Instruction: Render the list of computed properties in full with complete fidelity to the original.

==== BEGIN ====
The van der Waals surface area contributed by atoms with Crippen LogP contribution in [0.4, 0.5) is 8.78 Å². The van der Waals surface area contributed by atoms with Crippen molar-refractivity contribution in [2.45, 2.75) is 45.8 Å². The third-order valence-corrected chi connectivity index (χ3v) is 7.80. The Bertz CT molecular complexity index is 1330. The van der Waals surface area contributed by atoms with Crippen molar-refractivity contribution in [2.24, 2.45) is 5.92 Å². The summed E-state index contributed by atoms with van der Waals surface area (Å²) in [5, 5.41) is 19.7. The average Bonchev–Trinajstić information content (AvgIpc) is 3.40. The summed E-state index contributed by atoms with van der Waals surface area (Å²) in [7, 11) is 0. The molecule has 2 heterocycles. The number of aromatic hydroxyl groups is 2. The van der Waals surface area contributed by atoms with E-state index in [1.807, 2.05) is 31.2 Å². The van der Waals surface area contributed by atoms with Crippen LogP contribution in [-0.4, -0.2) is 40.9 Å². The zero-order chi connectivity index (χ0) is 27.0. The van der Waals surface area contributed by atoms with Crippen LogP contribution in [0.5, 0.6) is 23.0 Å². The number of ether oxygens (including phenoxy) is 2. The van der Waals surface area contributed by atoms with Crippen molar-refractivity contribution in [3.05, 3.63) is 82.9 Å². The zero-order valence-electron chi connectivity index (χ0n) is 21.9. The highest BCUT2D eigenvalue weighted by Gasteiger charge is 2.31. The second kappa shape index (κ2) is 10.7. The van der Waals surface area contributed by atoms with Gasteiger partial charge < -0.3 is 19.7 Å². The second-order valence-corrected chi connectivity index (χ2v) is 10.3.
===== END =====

The van der Waals surface area contributed by atoms with Crippen LogP contribution in [0.4, 0.5) is 8.78 Å². The van der Waals surface area contributed by atoms with Crippen molar-refractivity contribution in [2.45, 2.75) is 45.8 Å². The third-order valence-corrected chi connectivity index (χ3v) is 7.80. The Bertz CT molecular complexity index is 1330. The van der Waals surface area contributed by atoms with Crippen molar-refractivity contribution in [2.24, 2.45) is 5.92 Å². The summed E-state index contributed by atoms with van der Waals surface area (Å²) in [5, 5.41) is 19.7. The average Bonchev–Trinajstić information content (AvgIpc) is 3.40. The summed E-state index contributed by atoms with van der Waals surface area (Å²) in [7, 11) is 0. The molecule has 2 heterocycles. The number of aromatic hydroxyl groups is 2. The van der Waals surface area contributed by atoms with E-state index in [1.807, 2.05) is 31.2 Å². The van der Waals surface area contributed by atoms with Crippen LogP contribution in [-0.4, -0.2) is 40.9 Å². The zero-order chi connectivity index (χ0) is 27.0. The van der Waals surface area contributed by atoms with Crippen LogP contribution in [0.5, 0.6) is 23.0 Å². The number of ether oxygens (including phenoxy) is 2. The van der Waals surface area contributed by atoms with Crippen molar-refractivity contribution in [3.05, 3.63) is 82.9 Å². The zero-order valence-electron chi connectivity index (χ0n) is 21.9. The highest BCUT2D eigenvalue weighted by Gasteiger charge is 2.31. The second kappa shape index (κ2) is 10.7. The van der Waals surface area contributed by atoms with Gasteiger partial charge < -0.3 is 19.7 Å². The second-order valence-corrected chi connectivity index (χ2v) is 10.3.